Scottish Government 'trying to shift blame' on public sector pay amid strike threat

The SNP has come under fire for trying to “shift the blame” on public sector pay as strike action in councils looms.

Deputy First Minister John Swinney has requested urgent talks with the UK Government over providing additional funding, and warned the Scottish Government may be unable to fund rises without cuts to services.

It comes as unions warned waste will pile up in Scotland and schools will shut later this summer unless Cosla, the council umbrella body, table a “significantly” improved pay offer for local government staff.

Pay settlements for council workers - apart from teachers - are the responsibility of Cosla and are determined through negotiations at the Scottish Joint Committee (SJC). Further talks are due to take place between Cosla and the joint unions today.

Rubbish could be left to rot in the street and schools shut by mass council strikes.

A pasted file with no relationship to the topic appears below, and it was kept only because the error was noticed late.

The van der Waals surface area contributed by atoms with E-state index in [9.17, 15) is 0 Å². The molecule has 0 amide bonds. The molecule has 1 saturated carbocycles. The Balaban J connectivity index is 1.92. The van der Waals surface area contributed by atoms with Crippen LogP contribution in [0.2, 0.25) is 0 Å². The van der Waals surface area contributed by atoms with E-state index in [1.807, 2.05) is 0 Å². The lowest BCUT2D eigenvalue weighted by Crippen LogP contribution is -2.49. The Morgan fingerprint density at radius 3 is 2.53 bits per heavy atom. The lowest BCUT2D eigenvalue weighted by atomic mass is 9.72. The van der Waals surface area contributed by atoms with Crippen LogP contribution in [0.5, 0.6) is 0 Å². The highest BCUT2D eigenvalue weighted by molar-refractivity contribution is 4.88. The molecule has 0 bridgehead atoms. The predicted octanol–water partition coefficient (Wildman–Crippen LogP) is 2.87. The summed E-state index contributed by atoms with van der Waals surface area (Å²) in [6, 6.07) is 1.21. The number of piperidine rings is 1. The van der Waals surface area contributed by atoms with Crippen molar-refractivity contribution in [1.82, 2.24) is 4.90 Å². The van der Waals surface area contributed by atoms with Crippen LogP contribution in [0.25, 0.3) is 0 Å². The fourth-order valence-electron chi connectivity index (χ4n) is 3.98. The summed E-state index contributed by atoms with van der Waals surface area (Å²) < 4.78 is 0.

Advertisement

Hide Ad

In the letter to the Chancellor of the Exchequer Nadhim Zahawi, Mr Swinney outlines concerns that last year’s UK Spending Review, which determined the majority of the current Scottish Budget, “did not take into account the level of pay increase recently proposed by the independent pay review bodies”. Mr Swinney also warned the UK Spending Review did not consider the wider effects of rising inflation.

But the Scottish Tories lashed out at the SNP for blaming the UK Government.

Liz Smith, Scottish Conservative shadow finance and economy secretary, said: "This is a brass-necked attempt to blame the UK Treasury for the SNP's failure to fund public services in Scotland.

"But the real story is that the nationalists have created a £3.5 billion black hole in their finances according to the IFS, and have already cut frontline services to the bone.

Advertisement

Hide Ad

"They've got some nerve trying to shift the blame elsewhere — council workers are about to strike because the SNP left local authorities so cash-strapped they can't improve pay.

"That's despite massive additional support from the UK Government, including the largest block grant from Westminster in the history of devolution."

Scottish Labour, meanwhile, criticised both governments for “blaming one another” over their “collective failures” following Mr Swinney’s letter.